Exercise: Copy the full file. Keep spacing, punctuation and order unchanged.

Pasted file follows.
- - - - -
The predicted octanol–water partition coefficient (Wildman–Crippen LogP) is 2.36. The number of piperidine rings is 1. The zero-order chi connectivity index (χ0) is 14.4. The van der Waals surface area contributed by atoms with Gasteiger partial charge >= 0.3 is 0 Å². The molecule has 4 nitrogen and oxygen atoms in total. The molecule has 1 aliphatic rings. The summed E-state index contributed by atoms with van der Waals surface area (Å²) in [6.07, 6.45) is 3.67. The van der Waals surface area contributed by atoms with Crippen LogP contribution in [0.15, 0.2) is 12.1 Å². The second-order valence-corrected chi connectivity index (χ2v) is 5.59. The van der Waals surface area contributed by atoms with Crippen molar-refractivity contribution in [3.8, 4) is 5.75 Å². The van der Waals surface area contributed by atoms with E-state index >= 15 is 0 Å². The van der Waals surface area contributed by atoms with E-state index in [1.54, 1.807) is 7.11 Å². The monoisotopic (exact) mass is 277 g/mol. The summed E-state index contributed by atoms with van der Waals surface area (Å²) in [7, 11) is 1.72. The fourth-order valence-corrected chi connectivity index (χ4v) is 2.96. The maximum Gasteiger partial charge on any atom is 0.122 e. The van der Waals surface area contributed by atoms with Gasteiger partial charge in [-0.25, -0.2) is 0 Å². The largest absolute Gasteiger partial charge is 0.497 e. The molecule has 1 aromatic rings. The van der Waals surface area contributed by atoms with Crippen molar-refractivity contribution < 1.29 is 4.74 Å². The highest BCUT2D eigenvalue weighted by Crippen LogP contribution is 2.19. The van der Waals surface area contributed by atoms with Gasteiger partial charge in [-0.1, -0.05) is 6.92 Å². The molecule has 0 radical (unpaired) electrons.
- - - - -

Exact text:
The predicted octanol–water partition coefficient (Wildman–Crippen LogP) is 2.36. The number of piperidine rings is 1. The zero-order chi connectivity index (χ0) is 14.4. The van der Waals surface area contributed by atoms with Gasteiger partial charge >= 0.3 is 0 Å². The molecule has 4 nitrogen and oxygen atoms in total. The molecule has 1 aliphatic rings. The summed E-state index contributed by atoms with van der Waals surface area (Å²) in [6.07, 6.45) is 3.67. The van der Waals surface area contributed by atoms with Crippen LogP contribution in [0.15, 0.2) is 12.1 Å². The second-order valence-corrected chi connectivity index (χ2v) is 5.59. The van der Waals surface area contributed by atoms with Crippen molar-refractivity contribution in [3.8, 4) is 5.75 Å². The van der Waals surface area contributed by atoms with E-state index >= 15 is 0 Å². The van der Waals surface area contributed by atoms with E-state index in [1.54, 1.807) is 7.11 Å². The monoisotopic (exact) mass is 277 g/mol. The summed E-state index contributed by atoms with van der Waals surface area (Å²) in [7, 11) is 1.72. The fourth-order valence-corrected chi connectivity index (χ4v) is 2.96. The maximum Gasteiger partial charge on any atom is 0.122 e. The van der Waals surface area contributed by atoms with Gasteiger partial charge in [-0.25, -0.2) is 0 Å². The largest absolute Gasteiger partial charge is 0.497 e. The molecule has 1 aromatic rings. The van der Waals surface area contributed by atoms with Crippen molar-refractivity contribution < 1.29 is 4.74 Å². The highest BCUT2D eigenvalue weighted by Crippen LogP contribution is 2.19. The van der Waals surface area contributed by atoms with Gasteiger partial charge in [-0.1, -0.05) is 6.92 Å². The molecule has 0 radical (unpaired) electrons.